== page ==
6. Mar 27, 2015 #5
    Quantum physics is the physics of very small entities and their behaviour cannot be described with something like Newton's mechanics.
    However on macroscopic scales classical mechanics is still good for things such as building a bridge.
    Introducing quantum mechanics to that would not result in a better bridge.
     
    Last edited: Mar 27, 2015
  7. Mar 27, 2015 #6
    Every theory in physics have a job, this job is describing result of experiments before perform them. Experiments are nature answers to our questions. We don't have a general theory in physics which perform it's job perfectly. it is not good, but physicists every day try to find it. They can't find it but are closing to it. Like a Taylor expansion they try to find more term and more accurate. More accurate for a theory meaning answer to more questions. Classical theory can answer to many questions but Quantum answers much more(each question is answered by classical mechanics truly have a true answer in quantum mechanics but there is questions which only quantum can true answer to them) . We have 3 group questions:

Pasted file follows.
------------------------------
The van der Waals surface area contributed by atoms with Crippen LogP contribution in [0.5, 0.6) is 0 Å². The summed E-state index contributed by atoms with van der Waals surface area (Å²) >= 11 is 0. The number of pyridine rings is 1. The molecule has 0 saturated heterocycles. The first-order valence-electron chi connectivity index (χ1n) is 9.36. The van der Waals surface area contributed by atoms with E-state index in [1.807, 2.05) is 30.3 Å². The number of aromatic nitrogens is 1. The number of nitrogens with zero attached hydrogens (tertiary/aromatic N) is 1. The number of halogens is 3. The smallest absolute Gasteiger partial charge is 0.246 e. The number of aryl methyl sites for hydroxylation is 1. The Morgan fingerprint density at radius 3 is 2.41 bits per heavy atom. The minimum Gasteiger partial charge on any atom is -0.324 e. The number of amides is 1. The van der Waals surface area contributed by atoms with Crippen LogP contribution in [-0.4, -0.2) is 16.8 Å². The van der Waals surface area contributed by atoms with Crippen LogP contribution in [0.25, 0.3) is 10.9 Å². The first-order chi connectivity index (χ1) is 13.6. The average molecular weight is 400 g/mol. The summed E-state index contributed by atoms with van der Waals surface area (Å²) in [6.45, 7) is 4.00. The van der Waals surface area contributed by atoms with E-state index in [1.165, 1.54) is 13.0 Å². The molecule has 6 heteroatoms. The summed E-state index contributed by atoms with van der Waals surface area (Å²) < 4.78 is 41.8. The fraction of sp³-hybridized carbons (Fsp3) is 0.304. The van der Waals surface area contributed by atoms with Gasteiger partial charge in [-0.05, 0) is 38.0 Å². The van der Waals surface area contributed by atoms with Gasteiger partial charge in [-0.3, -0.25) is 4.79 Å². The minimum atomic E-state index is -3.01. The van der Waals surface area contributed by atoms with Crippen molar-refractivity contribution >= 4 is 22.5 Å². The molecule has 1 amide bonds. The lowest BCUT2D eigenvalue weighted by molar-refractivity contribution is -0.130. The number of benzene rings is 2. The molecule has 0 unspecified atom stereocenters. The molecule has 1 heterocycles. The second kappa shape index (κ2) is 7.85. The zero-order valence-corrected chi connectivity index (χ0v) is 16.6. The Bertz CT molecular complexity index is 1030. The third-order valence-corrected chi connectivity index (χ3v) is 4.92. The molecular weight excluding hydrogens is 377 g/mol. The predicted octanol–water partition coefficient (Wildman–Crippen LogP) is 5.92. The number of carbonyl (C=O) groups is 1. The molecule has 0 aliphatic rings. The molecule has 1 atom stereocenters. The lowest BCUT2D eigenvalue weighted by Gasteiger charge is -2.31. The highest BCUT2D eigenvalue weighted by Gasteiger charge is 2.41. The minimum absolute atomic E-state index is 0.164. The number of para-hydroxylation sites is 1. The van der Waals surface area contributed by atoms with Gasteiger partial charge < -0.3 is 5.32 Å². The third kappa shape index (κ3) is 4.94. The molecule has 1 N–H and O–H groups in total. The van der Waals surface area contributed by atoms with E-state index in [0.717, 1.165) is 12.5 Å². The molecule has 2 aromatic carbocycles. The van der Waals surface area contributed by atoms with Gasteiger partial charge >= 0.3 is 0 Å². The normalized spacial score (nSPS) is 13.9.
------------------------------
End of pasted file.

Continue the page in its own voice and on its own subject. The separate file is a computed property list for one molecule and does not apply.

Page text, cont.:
1. Both theory have true answer to this group,answers with acceptable accurates.

    2. Both theory have answer but classical answer is not true and only quantum can answer them.

    3. Both have answer but they are false.

    In other hand classical and quantum physics are approaches to nature's behavior.
     
  8. Mar 27, 2015 #7

    Jano L.